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Just a day after the head of the British intelligence and security organization GCHQ accused Facebook and other US tech firms of becoming "the command and control networks of choice" for terrorists, the social network released its latest Government Requests Report, revealing that user data requests made by governments across the world increased by almost a quarter in the first half of 2014, compared to the June - December period last year.
Global government requests for Facebook's user data increased 24 percent to around 35,000 between January and June, with nearly half of those requests coming from the United States. During the same time, the amount of content restricted because of local laws increased about 19 percent.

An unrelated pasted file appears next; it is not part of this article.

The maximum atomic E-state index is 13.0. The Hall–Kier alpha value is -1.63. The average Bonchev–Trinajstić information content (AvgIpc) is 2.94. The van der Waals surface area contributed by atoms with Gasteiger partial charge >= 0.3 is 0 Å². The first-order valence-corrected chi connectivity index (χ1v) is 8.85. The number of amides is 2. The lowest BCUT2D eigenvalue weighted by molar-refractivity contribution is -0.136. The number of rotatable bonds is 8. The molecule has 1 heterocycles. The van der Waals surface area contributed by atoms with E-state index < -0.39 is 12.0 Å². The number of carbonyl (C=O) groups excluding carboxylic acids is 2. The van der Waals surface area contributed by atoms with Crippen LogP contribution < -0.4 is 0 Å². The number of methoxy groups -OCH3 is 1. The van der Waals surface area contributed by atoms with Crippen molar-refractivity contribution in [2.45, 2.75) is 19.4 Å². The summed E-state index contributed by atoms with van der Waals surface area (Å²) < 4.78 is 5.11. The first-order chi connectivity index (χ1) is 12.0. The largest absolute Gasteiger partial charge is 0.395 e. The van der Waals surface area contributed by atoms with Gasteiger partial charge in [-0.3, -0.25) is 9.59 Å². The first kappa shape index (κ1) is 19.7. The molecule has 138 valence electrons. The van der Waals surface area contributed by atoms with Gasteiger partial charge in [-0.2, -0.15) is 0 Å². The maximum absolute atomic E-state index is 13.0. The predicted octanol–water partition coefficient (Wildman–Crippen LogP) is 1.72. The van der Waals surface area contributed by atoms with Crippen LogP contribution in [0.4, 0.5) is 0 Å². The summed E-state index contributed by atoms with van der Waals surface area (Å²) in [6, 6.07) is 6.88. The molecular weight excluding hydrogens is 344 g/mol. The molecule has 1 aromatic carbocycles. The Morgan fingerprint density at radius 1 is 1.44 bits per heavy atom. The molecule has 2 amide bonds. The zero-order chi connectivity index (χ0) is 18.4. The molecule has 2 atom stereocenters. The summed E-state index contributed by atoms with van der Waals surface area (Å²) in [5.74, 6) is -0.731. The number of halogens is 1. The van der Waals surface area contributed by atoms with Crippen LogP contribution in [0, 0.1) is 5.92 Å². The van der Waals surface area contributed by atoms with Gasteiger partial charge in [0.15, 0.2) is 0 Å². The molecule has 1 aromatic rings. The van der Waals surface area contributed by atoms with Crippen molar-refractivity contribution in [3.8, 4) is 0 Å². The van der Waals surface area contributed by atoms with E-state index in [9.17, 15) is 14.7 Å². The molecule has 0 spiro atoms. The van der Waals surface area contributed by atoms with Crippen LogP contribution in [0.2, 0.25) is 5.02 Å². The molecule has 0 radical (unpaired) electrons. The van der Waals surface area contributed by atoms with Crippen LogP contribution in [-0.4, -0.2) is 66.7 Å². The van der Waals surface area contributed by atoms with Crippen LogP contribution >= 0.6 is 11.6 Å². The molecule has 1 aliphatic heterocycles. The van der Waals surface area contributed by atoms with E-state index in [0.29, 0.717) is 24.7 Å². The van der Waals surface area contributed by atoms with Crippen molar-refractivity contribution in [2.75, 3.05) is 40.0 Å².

Facebook, which has an impressive monthly active user base of 1.35 billion, turned over the requested data (or at least part of it) in about 80 percent of those cases. "We scrutinise every government request we receive for legal sufficiency under our terms and the strict letter of the law, and push back hard when we find deficiencies or are served with overly broad requests," said Chris Sonderby, Facebook's deputy general counsel, in a blog post.
The latest transparency report comes as Facebook fights what it described as its "largest ever" user data request – last year, a court in New York issued bulk search warrants demanding the social network to turn over nearly all data from the accounts of nearly 400 people. Although the company lost the case in lower court, it says it's aggressively pursuing an appeal to "invalidate these sweeping warrants and to force the government to return the data it has seized."